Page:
STEM Opportunities for all Students

Reprinted from Traditions, Winter 2020-21
June 9, 2021

 Steph Aumann has been a teacher at CDH for 24 years. She has dedicated herself to bringing college-level courses to the Science department, helping our students to achieve their academic goals. She was a soccer coach for 16 years, and has traveled the globe on Justice Education Trips with our students. Currently, she teaches Advanced Physics and Physics by Inquiry.

What made you decide to be an educator?

I actually started in engineering, but after a few years of college I realized I wanted to work with people and not things. So, I changed majors. When I had to do some teacher prep hours for one of my classes, my advisor placed me in a really tough middle school in East Aurora, IL. He told me I would either sink or swim. I fell in love with it and it was really tough to leave those kids!

What is your favorite lab or experiment to run each year?

I do a projectile lab where students tie a ball onto a string and then it swings and becomes a free-flying object. They have to hit a target that they have placed on the ground. They do calculations to calculate where they place this target. The math application and the fact that they can hit right in the center of the target through proper measurements and calculations is really amazing and fun for the students to see.

Why have you made the effort to bring more college-credit courses to CDH?

I wanted to make college credit courses available to students who are not on the AP track. The Physics by Inquiry class I teach is meant for non-science majors to get their college science credits out of the way. The Advanced Physics class is considered a traditional Intro to College Physics class.  

The value in this is that I can help them to get through a challenging college-level class. This opens up their college schedule to take courses towards their major. The other benefit is that going into college with credits under their belt helps them with registering before others with no college credit, so they can get the courses they need on their schedule.

What have you changed about your teaching this year that you will carry forward once we are back to a normal routine?

I will carry forward all the new materials that I have had to create for students that are at home while others are doing a lab. I have learned a lot of new technologies in hopes of sparking some interest in my students, instead of just asking students at home to do worksheets when the students in class are doing a lab.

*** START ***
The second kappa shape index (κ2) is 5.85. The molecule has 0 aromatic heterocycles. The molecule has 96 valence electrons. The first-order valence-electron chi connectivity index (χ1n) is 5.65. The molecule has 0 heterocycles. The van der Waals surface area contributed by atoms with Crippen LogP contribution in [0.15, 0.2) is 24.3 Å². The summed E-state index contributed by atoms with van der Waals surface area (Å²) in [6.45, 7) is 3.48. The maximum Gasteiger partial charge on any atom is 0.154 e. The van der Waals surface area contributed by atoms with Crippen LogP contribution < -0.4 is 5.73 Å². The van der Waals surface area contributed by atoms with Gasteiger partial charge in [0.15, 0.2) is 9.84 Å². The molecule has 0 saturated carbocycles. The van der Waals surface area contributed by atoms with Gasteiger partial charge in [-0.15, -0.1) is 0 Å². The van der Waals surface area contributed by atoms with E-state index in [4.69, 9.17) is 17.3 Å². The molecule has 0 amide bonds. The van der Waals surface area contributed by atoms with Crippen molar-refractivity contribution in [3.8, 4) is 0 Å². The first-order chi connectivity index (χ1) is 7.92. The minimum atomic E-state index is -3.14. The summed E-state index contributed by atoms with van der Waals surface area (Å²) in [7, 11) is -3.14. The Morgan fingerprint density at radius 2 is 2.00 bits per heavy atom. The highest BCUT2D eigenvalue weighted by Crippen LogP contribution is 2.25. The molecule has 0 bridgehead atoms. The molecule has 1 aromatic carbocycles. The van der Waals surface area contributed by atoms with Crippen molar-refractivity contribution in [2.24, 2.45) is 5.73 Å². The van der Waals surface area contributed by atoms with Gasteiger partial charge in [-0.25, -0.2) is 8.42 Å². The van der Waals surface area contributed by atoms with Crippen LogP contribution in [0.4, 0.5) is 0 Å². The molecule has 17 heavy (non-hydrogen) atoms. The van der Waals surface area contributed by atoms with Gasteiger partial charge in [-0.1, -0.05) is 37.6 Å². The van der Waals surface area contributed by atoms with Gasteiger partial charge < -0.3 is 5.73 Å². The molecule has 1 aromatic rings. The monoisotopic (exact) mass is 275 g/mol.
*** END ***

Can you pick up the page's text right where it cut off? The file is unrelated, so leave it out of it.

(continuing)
COVID-19 has definitely changed my teaching. On lab days, the group that is on Zoom is doing a different assignment at home while the kids in lab are doing the lab. The total distance learners are then placed in a breakout room with someone that is doing the lab and watching/doing from home.

Having three different types of learners at the same time is very challenging and I often go home exhausted and wondering if I did enough and wondering how I can do it better.

How has the increased focus on STEM changed your teaching?

I have always tried to incorporate and apply hands-on activities and real-life scenarios into my teaching so the increased emphasis has just reinforced that what I am trying to do is the right way to go.

What are the benefits of STEM education in high school for students who don't pursue these fields further?

This type of education works on problem-solving and being creative to solve a problem. These are huge life skills that any student will take with them no matter what career they pursue. Physics is a tough subject but it is really amazing when you look at all the real-world applications how much these kids can apply it to their worlds.


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The Science department finished the year off strong with exciting experiments and interesting projects! Take a tour through the department and check out some highlights from the last few weeks of the school year.